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Publication numberUS20040030417 A1
Publication typeApplication
Application numberUS 10/416,106
Publication dateFeb 12, 2004
Filing dateNov 15, 2001
Priority dateDec 6, 2000
Also published asDE60111262D1, DE60111262T2, EP1342134A1, EP1342134B1, WO2002046848A1
Publication number10416106, 416106, US 2004/0030417 A1, US 2004/030417 A1, US 20040030417 A1, US 20040030417A1, US 2004030417 A1, US 2004030417A1, US-A1-20040030417, US-A1-2004030417, US2004/0030417A1, US2004/030417A1, US20040030417 A1, US20040030417A1, US2004030417 A1, US2004030417A1
InventorsJeremy Gribble, Graham Dadd
Original AssigneeGribble Jeremy John, Dadd Graham John
Export CitationBiBTeX, EndNote, RefMan
External Links: USPTO, USPTO Assignment, Espacenet
Tracking systems for detecting sensor errors
US 20040030417 A1
Abstract
A tracking system is provided for detecting abnormal drift errors in the outputs of sensors (3) monitoring a plurality of parameters of a gas turbine engine (1). To this end the tracking system comprises a tracking simulator (5) providing a real-time computer model of the engine having control inputs for receiving control signals corresponding to control signals supplied to the engine in operation, and outputs for supplying estimated sensor output values Yest. The system additionally includes a tracking compensator (6) for producing estimated engine performance variation values δpest for supplying to the simulator (5), a memory (8) containing reference information indicative of the engine performance variation in response to hypothetical changes in the sensor output signals, and a sensor error estimation system (7) for producing estimated sensor output error values zest in dependence on the estimated engine performance variation values δpest and the reference information.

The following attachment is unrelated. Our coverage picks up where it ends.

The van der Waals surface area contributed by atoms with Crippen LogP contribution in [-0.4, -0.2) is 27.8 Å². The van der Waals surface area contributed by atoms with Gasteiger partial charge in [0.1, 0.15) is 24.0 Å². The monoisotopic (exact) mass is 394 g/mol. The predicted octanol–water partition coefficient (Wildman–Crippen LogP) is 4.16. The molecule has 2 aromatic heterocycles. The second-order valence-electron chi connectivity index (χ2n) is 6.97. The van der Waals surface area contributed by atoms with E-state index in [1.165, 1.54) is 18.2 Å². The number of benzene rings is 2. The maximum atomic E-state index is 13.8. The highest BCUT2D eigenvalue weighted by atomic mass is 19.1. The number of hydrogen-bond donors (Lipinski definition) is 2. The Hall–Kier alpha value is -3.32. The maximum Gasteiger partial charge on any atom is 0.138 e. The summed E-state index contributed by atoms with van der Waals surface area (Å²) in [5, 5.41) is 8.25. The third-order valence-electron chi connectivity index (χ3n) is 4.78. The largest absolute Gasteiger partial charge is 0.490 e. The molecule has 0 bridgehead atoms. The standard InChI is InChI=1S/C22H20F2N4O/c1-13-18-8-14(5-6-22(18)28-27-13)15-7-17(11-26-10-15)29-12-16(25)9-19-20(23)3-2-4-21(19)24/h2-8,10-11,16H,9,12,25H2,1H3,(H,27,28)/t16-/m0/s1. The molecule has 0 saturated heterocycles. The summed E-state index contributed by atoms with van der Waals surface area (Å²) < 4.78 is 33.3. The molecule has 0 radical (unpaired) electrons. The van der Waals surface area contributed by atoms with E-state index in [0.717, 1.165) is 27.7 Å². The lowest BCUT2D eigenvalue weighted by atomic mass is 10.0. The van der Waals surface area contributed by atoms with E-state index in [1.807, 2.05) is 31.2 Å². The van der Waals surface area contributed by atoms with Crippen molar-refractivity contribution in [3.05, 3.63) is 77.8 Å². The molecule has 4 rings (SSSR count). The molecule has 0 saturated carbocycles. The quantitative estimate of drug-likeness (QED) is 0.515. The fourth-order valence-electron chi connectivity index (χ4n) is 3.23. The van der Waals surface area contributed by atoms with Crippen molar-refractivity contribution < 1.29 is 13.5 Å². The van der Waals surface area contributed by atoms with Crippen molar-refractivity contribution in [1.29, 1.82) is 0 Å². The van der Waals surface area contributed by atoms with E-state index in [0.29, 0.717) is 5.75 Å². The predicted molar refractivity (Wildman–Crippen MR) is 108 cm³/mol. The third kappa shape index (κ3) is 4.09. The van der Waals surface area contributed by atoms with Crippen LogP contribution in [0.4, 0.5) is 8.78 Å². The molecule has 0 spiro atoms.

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Claims(12)
1. A tracking system for detecting errors in the outputs of sensors monitoring a plurality of parameters of a machine, the system comprising:
(a) simulation means providing a real-time computer model of the machine having control inputs for receiving control signals corresponding to control signals supplied to the machine in operation, and outputs for supplying estimated sensor output values yest;
(b) compensating means for producing estimated machine performance variation values δpest for supplying to the simulation means;
(c) memory means containing reference information indicative of the machine performance variation in response to hypothetical changes in the sensor output signals; and
(d) sensor error estimating means for producing estimated sensor output error values zest in dependence on the estimated machine performance variation values δpest and the reference information.
2. A tracking system according to claim 1, wherein control means is provided for supplying the estimated sensor output error values zest, the sensor output values y and the estimated sensor output values yest to the compensating means to control the estimated machine performance variation values δpest so as to cause the estimated sensor output values yest to follow the actual sensor output values y of the machine sensors.
3. A tracking system according to claim 1 or 2, wherein the reference information in the memory means comprises reference machine performance variation values δpref and sensitivity coefficients C relating hypothetical changes in the sensor output signals to machine performance variation.